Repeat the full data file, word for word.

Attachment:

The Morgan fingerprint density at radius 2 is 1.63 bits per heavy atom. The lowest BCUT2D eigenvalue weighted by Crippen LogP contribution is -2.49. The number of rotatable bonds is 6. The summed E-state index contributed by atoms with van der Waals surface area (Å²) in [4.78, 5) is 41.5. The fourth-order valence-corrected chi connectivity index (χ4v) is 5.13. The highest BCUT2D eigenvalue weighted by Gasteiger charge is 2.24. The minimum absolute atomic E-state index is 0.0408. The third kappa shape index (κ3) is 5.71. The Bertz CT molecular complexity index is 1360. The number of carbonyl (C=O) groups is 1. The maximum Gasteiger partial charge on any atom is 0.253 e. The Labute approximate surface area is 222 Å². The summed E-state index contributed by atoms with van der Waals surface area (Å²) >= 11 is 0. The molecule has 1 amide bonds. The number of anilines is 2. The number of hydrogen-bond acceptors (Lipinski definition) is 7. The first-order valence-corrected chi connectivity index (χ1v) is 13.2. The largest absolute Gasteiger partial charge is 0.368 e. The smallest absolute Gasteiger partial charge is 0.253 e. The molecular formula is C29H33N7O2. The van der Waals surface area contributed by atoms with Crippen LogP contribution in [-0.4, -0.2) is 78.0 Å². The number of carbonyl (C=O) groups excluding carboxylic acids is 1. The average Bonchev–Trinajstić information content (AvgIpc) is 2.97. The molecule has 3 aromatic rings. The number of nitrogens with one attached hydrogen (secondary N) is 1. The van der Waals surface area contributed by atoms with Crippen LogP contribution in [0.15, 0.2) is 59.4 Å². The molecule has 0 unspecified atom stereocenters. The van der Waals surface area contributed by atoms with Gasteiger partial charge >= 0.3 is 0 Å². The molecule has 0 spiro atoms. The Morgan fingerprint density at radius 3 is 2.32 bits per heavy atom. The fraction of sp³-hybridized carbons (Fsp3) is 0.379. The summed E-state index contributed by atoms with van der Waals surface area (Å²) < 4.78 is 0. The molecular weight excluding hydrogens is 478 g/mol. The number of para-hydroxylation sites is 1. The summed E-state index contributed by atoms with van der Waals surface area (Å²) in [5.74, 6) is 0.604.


The Morgan fingerprint density at radius 2 is 1.63 bits per heavy atom. The lowest BCUT2D eigenvalue weighted by Crippen LogP contribution is -2.49. The number of rotatable bonds is 6. The summed E-state index contributed by atoms with van der Waals surface area (Å²) in [4.78, 5) is 41.5. The fourth-order valence-corrected chi connectivity index (χ4v) is 5.13. The highest BCUT2D eigenvalue weighted by Gasteiger charge is 2.24. The minimum absolute atomic E-state index is 0.0408. The third kappa shape index (κ3) is 5.71. The Bertz CT molecular complexity index is 1360. The number of carbonyl (C=O) groups is 1. The maximum Gasteiger partial charge on any atom is 0.253 e. The Labute approximate surface area is 222 Å². The summed E-state index contributed by atoms with van der Waals surface area (Å²) >= 11 is 0. The molecule has 1 amide bonds. The number of anilines is 2. The number of hydrogen-bond acceptors (Lipinski definition) is 7. The first-order valence-corrected chi connectivity index (χ1v) is 13.2. The largest absolute Gasteiger partial charge is 0.368 e. The smallest absolute Gasteiger partial charge is 0.253 e. The molecular formula is C29H33N7O2. The van der Waals surface area contributed by atoms with Crippen LogP contribution in [-0.4, -0.2) is 78.0 Å². The number of carbonyl (C=O) groups excluding carboxylic acids is 1. The average Bonchev–Trinajstić information content (AvgIpc) is 2.97. The molecule has 3 aromatic rings. The number of nitrogens with one attached hydrogen (secondary N) is 1. The van der Waals surface area contributed by atoms with Crippen LogP contribution in [0.15, 0.2) is 59.4 Å². The molecule has 0 unspecified atom stereocenters. The van der Waals surface area contributed by atoms with Gasteiger partial charge >= 0.3 is 0 Å². The molecule has 0 spiro atoms. The Morgan fingerprint density at radius 3 is 2.32 bits per heavy atom. The fraction of sp³-hybridized carbons (Fsp3) is 0.379. The summed E-state index contributed by atoms with van der Waals surface area (Å²) < 4.78 is 0. The molecular weight excluding hydrogens is 478 g/mol. The number of para-hydroxylation sites is 1. The summed E-state index contributed by atoms with van der Waals surface area (Å²) in [5.74, 6) is 0.604.